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All the Bright Places (Page 68)

All the Bright Places(68)
Author: Jennifer Niven

My dad looks relieved. “Of course not. Go.” He is glad I’m going, and I’m glad I’m going. It’s easier this way, because otherwise we might all have to face each other and Eleanor and this thing that has happened with Finch. In that moment, I’m thankful I’m not a parent and I wonder if I ever will be. What a terrible feeling to love someone and not be able to help them.

Actually, I know exactly how that feels.

* * *

At an all-school assembly the second Thursday after Finch’s funeral, they bring in a martial arts expert from Indianapolis to talk to us about safety and how to defend ourselves, as if suicide is something that might attack us on the street, and then they show us this film about teenagers on drugs. Before they turn off the lights, Principal Wertz announces that some of the content is pretty graphic, but that it’s important we see the realities of drug use.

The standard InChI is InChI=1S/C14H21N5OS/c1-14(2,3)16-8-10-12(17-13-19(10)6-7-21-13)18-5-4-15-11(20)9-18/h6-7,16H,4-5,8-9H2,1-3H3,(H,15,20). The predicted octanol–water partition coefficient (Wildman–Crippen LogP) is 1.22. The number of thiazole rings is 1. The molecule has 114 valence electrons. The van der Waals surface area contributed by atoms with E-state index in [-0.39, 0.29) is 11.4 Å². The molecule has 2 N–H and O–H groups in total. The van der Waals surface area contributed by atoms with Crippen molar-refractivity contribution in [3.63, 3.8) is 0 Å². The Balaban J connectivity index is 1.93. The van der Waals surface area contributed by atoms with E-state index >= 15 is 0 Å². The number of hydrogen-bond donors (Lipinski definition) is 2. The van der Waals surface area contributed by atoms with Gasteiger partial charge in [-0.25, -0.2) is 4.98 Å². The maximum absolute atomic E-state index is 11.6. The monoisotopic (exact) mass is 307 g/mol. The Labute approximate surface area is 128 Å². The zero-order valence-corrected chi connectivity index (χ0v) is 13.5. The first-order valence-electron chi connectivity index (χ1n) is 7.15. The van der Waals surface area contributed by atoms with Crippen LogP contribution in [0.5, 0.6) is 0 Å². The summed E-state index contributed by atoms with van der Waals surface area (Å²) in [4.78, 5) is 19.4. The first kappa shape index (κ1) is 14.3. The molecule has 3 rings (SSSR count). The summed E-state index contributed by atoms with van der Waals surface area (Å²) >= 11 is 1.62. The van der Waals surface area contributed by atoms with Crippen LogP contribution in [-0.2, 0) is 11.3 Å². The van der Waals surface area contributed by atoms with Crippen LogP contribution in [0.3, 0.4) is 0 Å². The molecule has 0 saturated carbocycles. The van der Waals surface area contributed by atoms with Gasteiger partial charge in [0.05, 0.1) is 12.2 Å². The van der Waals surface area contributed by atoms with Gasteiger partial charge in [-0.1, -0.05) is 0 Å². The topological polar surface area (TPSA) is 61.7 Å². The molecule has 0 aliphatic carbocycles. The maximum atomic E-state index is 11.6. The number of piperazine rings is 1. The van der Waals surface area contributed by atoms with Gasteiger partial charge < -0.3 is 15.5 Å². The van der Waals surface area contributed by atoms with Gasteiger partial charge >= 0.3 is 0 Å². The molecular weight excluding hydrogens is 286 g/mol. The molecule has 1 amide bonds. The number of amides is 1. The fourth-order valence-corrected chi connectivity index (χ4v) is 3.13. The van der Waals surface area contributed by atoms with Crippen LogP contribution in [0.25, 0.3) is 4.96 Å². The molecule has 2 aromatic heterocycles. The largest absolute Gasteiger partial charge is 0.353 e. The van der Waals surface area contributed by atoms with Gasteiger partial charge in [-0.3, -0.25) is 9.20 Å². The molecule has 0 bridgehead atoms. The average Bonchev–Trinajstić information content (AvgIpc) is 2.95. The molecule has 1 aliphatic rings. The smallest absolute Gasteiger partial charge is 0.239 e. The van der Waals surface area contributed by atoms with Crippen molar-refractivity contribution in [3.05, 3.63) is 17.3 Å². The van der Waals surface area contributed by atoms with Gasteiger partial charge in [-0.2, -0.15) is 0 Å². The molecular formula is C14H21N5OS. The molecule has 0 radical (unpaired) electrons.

As the movie starts up, Charlie leans over and tells me the only reason they’re showing it is because there’s a rumor going around that Finch was on something, and this is why he died. The only people who know this isn’t true are Charlie, Brenda, and me.

When one of the teen actors overdoses, I walk out. Outside the auditorium, I throw up in one of the trash cans.

“Are you okay?” Amanda is sitting on the floor, leaning against the wall.

“I didn’t see you there.” I move away from the trash can.

“I couldn’t get through five minutes of that.”

I sit down on the floor, a couple of feet away from her. “What goes through your mind when you’re thinking about it?”